There are no certainties in recruitment. But mitigating circumstances can feel like a — particularly grey — grey area. The good news is, having policies, procedures, and systems in place can alleviate our anxiety… and get the best candidates in for interview.

Here’s what that might look like, every step of the way:

Capture mitigating circumstances early in the process

Low university grades, long career breaks, or a string of short job posts could all be red flags in recruitment. Or they could be the (unfair) result of life’s twists and turns. 

Mitigating circumstances help us understand why a candidate should continue past the early stages of screening — despite what it looks like “on paper”. But how effectively does your process capture, and manage, mitigating circumstances today?

If you’re using a traditional screening tool, the answer is likely ‘not very well.’

After all, most automated tools take talent out of the running before they’ve had a chance to explain. And as soon as that candidate’s application has been removed from the shortlist, so too has the opportunity to learn more about what happened and why.

What you end up with is a skewed candidate pool, where only those who’ve had the good luck in life to never encounter extenuating circumstances breakthrough. And how representative is that, really?

Using Headstart to weigh up your options

Traditional recruitment software fails to accommodate mitigating circumstances. That’s why we developed Headstart’s unique “candidate experience and match score” feature instead.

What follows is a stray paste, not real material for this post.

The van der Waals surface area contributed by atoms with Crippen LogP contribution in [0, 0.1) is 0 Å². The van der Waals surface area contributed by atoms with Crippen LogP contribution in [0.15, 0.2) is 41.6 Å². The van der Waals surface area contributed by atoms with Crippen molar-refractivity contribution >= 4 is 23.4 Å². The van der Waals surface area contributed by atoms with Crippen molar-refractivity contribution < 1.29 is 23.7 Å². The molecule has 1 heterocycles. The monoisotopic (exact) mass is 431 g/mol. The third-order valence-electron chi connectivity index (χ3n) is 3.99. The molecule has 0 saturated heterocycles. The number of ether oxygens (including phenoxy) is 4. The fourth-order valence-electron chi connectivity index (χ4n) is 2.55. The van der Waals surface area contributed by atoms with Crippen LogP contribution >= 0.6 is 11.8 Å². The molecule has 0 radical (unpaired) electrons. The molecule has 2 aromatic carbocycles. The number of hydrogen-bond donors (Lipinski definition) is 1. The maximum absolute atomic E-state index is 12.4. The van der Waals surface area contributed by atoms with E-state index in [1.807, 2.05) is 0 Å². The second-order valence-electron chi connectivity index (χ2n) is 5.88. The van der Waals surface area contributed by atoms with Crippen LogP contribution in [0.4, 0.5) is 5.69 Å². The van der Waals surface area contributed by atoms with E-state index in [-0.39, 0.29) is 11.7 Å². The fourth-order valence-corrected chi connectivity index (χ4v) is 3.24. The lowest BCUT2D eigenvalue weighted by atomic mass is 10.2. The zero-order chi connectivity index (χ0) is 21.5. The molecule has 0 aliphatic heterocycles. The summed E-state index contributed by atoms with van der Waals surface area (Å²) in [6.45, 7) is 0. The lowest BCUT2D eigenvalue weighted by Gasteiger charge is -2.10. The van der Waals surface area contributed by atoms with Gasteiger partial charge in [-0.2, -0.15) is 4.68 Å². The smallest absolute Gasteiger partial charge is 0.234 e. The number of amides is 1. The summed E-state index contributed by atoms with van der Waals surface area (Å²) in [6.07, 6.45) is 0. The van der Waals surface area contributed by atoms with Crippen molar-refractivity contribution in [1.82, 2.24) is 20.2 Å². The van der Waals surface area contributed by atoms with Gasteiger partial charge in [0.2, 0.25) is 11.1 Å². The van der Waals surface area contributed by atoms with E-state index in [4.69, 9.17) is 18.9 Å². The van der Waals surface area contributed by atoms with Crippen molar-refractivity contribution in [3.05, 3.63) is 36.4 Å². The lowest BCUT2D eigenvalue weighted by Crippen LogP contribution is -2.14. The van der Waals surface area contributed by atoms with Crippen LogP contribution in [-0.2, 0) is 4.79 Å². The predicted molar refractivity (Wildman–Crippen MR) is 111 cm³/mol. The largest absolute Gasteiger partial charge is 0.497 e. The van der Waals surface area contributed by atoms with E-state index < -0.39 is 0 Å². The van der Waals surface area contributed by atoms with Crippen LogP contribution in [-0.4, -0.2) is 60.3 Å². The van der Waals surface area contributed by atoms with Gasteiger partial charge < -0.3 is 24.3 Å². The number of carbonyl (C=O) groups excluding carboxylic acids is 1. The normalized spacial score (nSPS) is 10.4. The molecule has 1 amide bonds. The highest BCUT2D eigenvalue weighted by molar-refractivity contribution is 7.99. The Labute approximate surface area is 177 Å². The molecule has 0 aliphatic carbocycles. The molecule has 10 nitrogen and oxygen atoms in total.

We know that past performance can indicate future potential — and that education credentials and previous job roles are useful for assessment. But we also know that bad things happen in talented people’s lives. And by capturing mitigating circumstances from the candidate, we can then reweigh their overall suitability and potential score so the setbacks they’ve had are no longer ‘black marks’ or ‘red flags.

Book a Headstart demo

Using Headstart to screen and score all your applicants not only accounts for mitigating circumstances, it also helps you better understand who should progress to interview — mitigating circumstances or not.

Together this helps create fairer hiring practices for all demographics, including those previously disadvantaged by recruitment software: those less physically abled, or neurodiverse job seekers, to name just two. Because, if we’re not careful, the way we select candidates for interviews ends up working against the DEI we’re fighting so hard to achieve.